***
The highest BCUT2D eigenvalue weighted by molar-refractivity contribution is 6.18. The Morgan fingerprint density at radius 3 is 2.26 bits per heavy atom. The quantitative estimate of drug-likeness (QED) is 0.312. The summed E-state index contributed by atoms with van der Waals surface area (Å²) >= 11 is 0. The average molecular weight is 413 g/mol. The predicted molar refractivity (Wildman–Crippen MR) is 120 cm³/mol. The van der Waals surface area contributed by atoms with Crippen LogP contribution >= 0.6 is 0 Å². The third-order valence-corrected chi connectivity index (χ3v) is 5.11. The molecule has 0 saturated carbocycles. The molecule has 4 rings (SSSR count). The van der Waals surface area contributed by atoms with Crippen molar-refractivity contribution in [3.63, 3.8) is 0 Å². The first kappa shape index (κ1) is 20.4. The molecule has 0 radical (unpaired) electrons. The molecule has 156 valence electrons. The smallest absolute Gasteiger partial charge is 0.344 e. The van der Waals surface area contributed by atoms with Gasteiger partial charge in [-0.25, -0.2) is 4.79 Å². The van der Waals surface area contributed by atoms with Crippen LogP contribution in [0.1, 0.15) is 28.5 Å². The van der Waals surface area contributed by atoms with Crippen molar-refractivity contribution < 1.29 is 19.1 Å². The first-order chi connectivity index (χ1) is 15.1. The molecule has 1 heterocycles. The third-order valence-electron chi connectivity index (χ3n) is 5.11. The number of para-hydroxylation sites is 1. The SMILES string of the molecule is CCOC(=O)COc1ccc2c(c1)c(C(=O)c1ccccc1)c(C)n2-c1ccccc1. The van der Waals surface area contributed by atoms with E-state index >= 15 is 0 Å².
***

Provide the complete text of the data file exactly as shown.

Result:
The highest BCUT2D eigenvalue weighted by molar-refractivity contribution is 6.18. The Morgan fingerprint density at radius 3 is 2.26 bits per heavy atom. The quantitative estimate of drug-likeness (QED) is 0.312. The summed E-state index contributed by atoms with van der Waals surface area (Å²) >= 11 is 0. The average molecular weight is 413 g/mol. The predicted molar refractivity (Wildman–Crippen MR) is 120 cm³/mol. The van der Waals surface area contributed by atoms with Crippen LogP contribution >= 0.6 is 0 Å². The third-order valence-corrected chi connectivity index (χ3v) is 5.11. The molecule has 0 saturated carbocycles. The molecule has 4 rings (SSSR count). The van der Waals surface area contributed by atoms with Crippen molar-refractivity contribution in [3.63, 3.8) is 0 Å². The first kappa shape index (κ1) is 20.4. The molecule has 0 radical (unpaired) electrons. The molecule has 156 valence electrons. The smallest absolute Gasteiger partial charge is 0.344 e. The van der Waals surface area contributed by atoms with Gasteiger partial charge in [-0.25, -0.2) is 4.79 Å². The van der Waals surface area contributed by atoms with Crippen LogP contribution in [0.1, 0.15) is 28.5 Å². The van der Waals surface area contributed by atoms with Crippen molar-refractivity contribution < 1.29 is 19.1 Å². The first-order chi connectivity index (χ1) is 15.1. The molecule has 1 heterocycles. The third-order valence-electron chi connectivity index (χ3n) is 5.11. The number of para-hydroxylation sites is 1. The SMILES string of the molecule is CCOC(=O)COc1ccc2c(c1)c(C(=O)c1ccccc1)c(C)n2-c1ccccc1. The van der Waals surface area contributed by atoms with E-state index >= 15 is 0 Å².